Leading up to the Shoot
If you do not plan to blur your face, skin care in the weeks leading up to your photoshoot is incredibly important. This is not the time to try new products or routines. Everyone’s skin reacts to things differently, so even if a particular cream or scrub works great for your friend, that’s no guarantee that it won’t make you break out. Instead, hone in on the things that work for you – and be sure not to slip up when it comes to taking your makeup completely off before bed, moisturizing day and night, and drinking enough water for an inside-out glow that’s better than anything highlighter can give you.
For everyone, face-out or not, focusing on good health leading up to your photoshoot is a good idea. That means regular exercise and eating healthy balanced meals. That doesn’t mean over-exercising or going on a starvation diet to be as lean as physically possible on your shoot day. Not only is that really bad for you long term (and your health is more important than any photoshoot) but you also want to look your realistic best at your photoshoot. You don’t want to be fifteen pounds lighter in your photos than you’re going to be when you show up to a date, because potential clients use your photos to see what they can expect if they book you. Misleading photos don’t do anyone any favors.
Lastly, you’ll want to make sure you have plenty of energy for your shoot. Quick shoots can be as short as one or two hours, but most shoots are three or more hours, especially if you’re shooting at multiple locations. You need to be able to hold physically challenging poses for longer than comfortable (even pointing your toes gets tiring!) and you’ll need the stamina to make it through the whole shoot without lagging energy levels. Having fun at your shoot reads in your photos and you won’t be having fun if you’re exhausted. If you can, take the day before your shoot completely off, or make it a light day, so you have plenty of energy on your photoshoot day.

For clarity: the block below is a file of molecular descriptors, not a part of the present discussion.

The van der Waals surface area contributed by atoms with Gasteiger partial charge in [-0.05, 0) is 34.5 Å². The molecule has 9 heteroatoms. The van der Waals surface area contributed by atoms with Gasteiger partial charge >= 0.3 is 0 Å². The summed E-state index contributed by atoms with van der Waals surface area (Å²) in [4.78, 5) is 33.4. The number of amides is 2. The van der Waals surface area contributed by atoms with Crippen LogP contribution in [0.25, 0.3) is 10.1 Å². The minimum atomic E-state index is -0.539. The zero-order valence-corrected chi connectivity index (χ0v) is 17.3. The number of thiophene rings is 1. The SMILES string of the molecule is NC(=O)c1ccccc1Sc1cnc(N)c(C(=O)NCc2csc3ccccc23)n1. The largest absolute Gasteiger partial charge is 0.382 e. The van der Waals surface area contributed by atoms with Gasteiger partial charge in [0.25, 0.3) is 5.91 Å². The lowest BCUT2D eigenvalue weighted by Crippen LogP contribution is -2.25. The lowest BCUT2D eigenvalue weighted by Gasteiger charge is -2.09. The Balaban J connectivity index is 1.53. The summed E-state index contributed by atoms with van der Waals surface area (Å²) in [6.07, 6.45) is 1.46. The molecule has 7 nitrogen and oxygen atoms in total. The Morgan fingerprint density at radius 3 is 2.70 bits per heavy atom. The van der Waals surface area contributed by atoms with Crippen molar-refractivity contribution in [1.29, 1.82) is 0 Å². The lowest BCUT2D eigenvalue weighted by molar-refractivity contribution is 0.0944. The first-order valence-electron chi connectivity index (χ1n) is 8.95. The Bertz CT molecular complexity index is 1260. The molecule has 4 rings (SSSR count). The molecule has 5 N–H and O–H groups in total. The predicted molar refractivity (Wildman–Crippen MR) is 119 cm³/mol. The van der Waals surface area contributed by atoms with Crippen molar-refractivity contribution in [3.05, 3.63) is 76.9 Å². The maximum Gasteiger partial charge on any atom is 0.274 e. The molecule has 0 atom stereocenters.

Finally, it’s the day of the shoot. You’ve invested a lot of time, money, and effort into planning already and now is the time to finish strong and make sure you get the photos that are going to get you the bookings you want.
If you have a morning shoot, set multiple alarms on multiple devices to make sure you don’t oversleep. Plan to arrive at your photoshoot location at least thirty minutes early, so you can settle in and also so you have a built-in buffer in case you run into traffic or get stuck on a stalled train on your way to the location. Eat a healthy meal that won’t bloat you before your shoot, to give you the energy you need without making you feel uncomfortably full. Don’t skip eating for flatter abs – you need the energy. Hydrate well, put together a playlist of music that makes you feel sexy and comfortable, and do some breathing exercises or yoga poses to relax. Make sure to wear flowing, loose clothing to set, so tight waistbands and bodices don’t leave imprints on your skin, and make sure not to have any hairbands on your wrists.
Now go kill it!
I hope these tips are helpful for you as you plan your next photoshoot!
The Essential Escort is a non-profit online resource for escorts with the aim of making the industry friendlier and more accessible. We publish how-to articles, and aggregate resources for new escorts who are just starting out.